5 key things to consider when purchasing a technology system

There are many brilliant apps and digital gismos out there that offer all kinds of features and possibilities. This can make it a bit overwhelming for customers looking to purchase something to help them with their operations. So, we’ve put together 5 key things to consider when purchasing a technology system.

  1. Know what you need: This is true for any shopping. If you go to buy groceries without a list, you can easily come back with some things you don’t need and have forgotten to buy other things you do need. This is the same with purchasing a technology system. There are so many cool gadgets and ideas out there. If you don’t know what you’re looking for, you can easily get drawn down a rabbit hole and end up with a system that doesn’t meet your requirements. So, make a list of what you want to be able to do once the system is in place (this can be functional requirements such as ‘I want all my data in the same format’) and during the buying process, keep referring to this list. Carrying out a pilot is also a useful way of ensuring a system really does meet your requirements.


  2. Interoperability: Interoperability is a term used for when technology platforms can ‘speak’ to one-another and automatically exchange information. For example, social media management tools, such as Hootsuite and Buffer, interoperate with Twitter, Facebook and Instagram to publish pre-written posts. In the case of smallholder farmers, the GeoT system can interoperate with others, allowing data captured using our system to be used by another. An example of this is our mining projects with the Better Sourcing Program (BSP). BSP use our systems to trace the movement of minerals and this data then feeds into a broader data set collected by BSP, which clients access using BSPs dashboard. Technology is evolving so rapidly that interoperability is key when purchasing a system so that you can bolt on future applications as required. It can also be hard to find one provider who meets all your requirements, and so interoperability allows you to piece together the system you need.


  3. Use-ability: This applies to the system and its output. When purchasing an IT system that will be used in the field, you need to think about how the user will be handling it, what the impact of the physical environment (such as glaring sunlight) will be, how easy it is for a technology novice, and what the risks are for data corruption and loss. But it is not only the use-ability of the tools to collect the data that must be considered. A key, and often forgotten aspect, is the use-ability of the output – the data. Being able to digitally see encroachment into forested land over maps, or the PH level of soil at different depths can be extremely useful for some projects – but is it useful in your case? With every data point collected, the question of how it will be used must be asked. Sometimes we see time and money spent on collecting data because the idea of having it sounds good, but there is no business need for the data, so it sits there unused. Working with organisations who have experience of helping clients decide their data-set, such as GeoT, can be useful as a sounding board and to give advice based on lessons learnt from other projects.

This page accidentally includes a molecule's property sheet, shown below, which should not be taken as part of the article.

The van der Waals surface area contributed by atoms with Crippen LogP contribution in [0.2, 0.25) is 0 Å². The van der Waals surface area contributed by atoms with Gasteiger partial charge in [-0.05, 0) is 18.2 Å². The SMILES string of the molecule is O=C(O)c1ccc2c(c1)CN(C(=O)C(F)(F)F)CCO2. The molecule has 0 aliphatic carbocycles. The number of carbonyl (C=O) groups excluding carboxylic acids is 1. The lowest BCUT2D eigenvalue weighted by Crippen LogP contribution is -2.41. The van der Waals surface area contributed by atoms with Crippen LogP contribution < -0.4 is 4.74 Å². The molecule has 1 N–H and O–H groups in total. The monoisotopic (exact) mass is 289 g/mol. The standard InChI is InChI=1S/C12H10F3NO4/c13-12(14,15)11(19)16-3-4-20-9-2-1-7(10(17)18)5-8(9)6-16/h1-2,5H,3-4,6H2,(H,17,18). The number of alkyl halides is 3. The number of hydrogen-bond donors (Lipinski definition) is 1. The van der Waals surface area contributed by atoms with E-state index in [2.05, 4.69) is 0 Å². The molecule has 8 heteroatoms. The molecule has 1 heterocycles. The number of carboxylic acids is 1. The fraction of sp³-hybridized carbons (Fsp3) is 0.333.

4. The “How would I feel?” test: Imagine that you turn up to work and your boss announces a change to the way you are paid. Instead of a monthly automatic payment being made into your bank account, you will now receive money to your phone. In addition, the company will take scans of your iris’ and fingers to validate that work you submit is definitely from you before you enter the building. Oh, and that data is going to be held by a company the other side of the world. How would you feel? Technology has the power to do amazing things, but it can also be scary and daunting. When thinking about a system and what features to implement, it is always worth considering the people who will suddenly have the system imposed on them and whether you would feel comfortable if the system was being implemented on you.


  5. Affordability: Companies set their fees in many ways for technology systems. Often the pricing approach is influenced by whether the system is an ‘off-the-shelf’ model or a ‘software as a service’. It is important to be clear on how the pricing for the system works and that there are no hidden costs. In our case, we charge a one-off set-up fee and then an annual fee. This is because we offer a software service, rather than an off the shelf package. In our case, we do not charge based on the number of users, but other companies do. Sometimes implementing a new system can be a significant expense, so it is also good to be aware of all the different funding sources that might be available to you. These range from donor organisations, through to universities. At GeoT, we help clients to consider different funding opportunities and work with them to make sure the system is affordable and workable for their needs.

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